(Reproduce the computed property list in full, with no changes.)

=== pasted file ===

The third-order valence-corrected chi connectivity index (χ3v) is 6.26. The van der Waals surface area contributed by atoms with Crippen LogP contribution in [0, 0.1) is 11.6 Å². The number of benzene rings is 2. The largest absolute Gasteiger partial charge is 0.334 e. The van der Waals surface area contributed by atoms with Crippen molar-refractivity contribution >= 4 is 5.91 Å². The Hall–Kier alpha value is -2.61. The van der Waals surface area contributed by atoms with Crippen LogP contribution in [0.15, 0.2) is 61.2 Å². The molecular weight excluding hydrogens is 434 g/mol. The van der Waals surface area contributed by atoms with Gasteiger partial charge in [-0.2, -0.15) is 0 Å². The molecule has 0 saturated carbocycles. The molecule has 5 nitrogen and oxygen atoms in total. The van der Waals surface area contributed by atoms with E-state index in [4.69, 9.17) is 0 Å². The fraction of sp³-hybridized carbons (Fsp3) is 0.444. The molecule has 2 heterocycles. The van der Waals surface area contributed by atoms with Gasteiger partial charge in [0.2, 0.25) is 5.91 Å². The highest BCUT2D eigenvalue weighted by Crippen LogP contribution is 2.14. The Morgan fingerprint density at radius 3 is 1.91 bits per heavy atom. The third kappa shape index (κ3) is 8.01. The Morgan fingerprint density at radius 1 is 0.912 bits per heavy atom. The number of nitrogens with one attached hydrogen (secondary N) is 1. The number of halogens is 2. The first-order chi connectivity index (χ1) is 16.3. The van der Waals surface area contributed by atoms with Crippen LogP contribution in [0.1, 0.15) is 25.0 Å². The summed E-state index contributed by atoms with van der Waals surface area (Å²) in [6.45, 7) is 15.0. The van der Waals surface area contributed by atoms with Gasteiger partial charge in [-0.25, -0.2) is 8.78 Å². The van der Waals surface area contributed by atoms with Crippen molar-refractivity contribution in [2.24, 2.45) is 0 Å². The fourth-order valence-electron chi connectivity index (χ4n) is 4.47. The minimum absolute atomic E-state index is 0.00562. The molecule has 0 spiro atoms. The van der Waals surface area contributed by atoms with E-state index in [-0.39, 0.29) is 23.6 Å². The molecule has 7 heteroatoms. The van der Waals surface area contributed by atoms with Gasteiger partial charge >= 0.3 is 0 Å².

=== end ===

The third-order valence-corrected chi connectivity index (χ3v) is 6.26. The van der Waals surface area contributed by atoms with Crippen LogP contribution in [0, 0.1) is 11.6 Å². The number of benzene rings is 2. The largest absolute Gasteiger partial charge is 0.334 e. The van der Waals surface area contributed by atoms with Crippen molar-refractivity contribution >= 4 is 5.91 Å². The Hall–Kier alpha value is -2.61. The van der Waals surface area contributed by atoms with Crippen LogP contribution in [0.15, 0.2) is 61.2 Å². The molecular weight excluding hydrogens is 434 g/mol. The van der Waals surface area contributed by atoms with Gasteiger partial charge in [-0.2, -0.15) is 0 Å². The molecule has 0 saturated carbocycles. The molecule has 5 nitrogen and oxygen atoms in total. The van der Waals surface area contributed by atoms with E-state index in [4.69, 9.17) is 0 Å². The fraction of sp³-hybridized carbons (Fsp3) is 0.444. The molecule has 2 heterocycles. The van der Waals surface area contributed by atoms with Gasteiger partial charge in [0.2, 0.25) is 5.91 Å². The highest BCUT2D eigenvalue weighted by Crippen LogP contribution is 2.14. The Morgan fingerprint density at radius 3 is 1.91 bits per heavy atom. The third kappa shape index (κ3) is 8.01. The Morgan fingerprint density at radius 1 is 0.912 bits per heavy atom. The number of nitrogens with one attached hydrogen (secondary N) is 1. The number of halogens is 2. The first-order chi connectivity index (χ1) is 16.3. The van der Waals surface area contributed by atoms with Crippen LogP contribution in [0.1, 0.15) is 25.0 Å². The summed E-state index contributed by atoms with van der Waals surface area (Å²) in [6.45, 7) is 15.0. The van der Waals surface area contributed by atoms with Gasteiger partial charge in [-0.25, -0.2) is 8.78 Å². The van der Waals surface area contributed by atoms with Crippen molar-refractivity contribution in [2.24, 2.45) is 0 Å². The fourth-order valence-electron chi connectivity index (χ4n) is 4.47. The minimum absolute atomic E-state index is 0.00562. The molecule has 0 spiro atoms. The van der Waals surface area contributed by atoms with E-state index in [-0.39, 0.29) is 23.6 Å². The molecule has 7 heteroatoms. The van der Waals surface area contributed by atoms with Gasteiger partial charge >= 0.3 is 0 Å².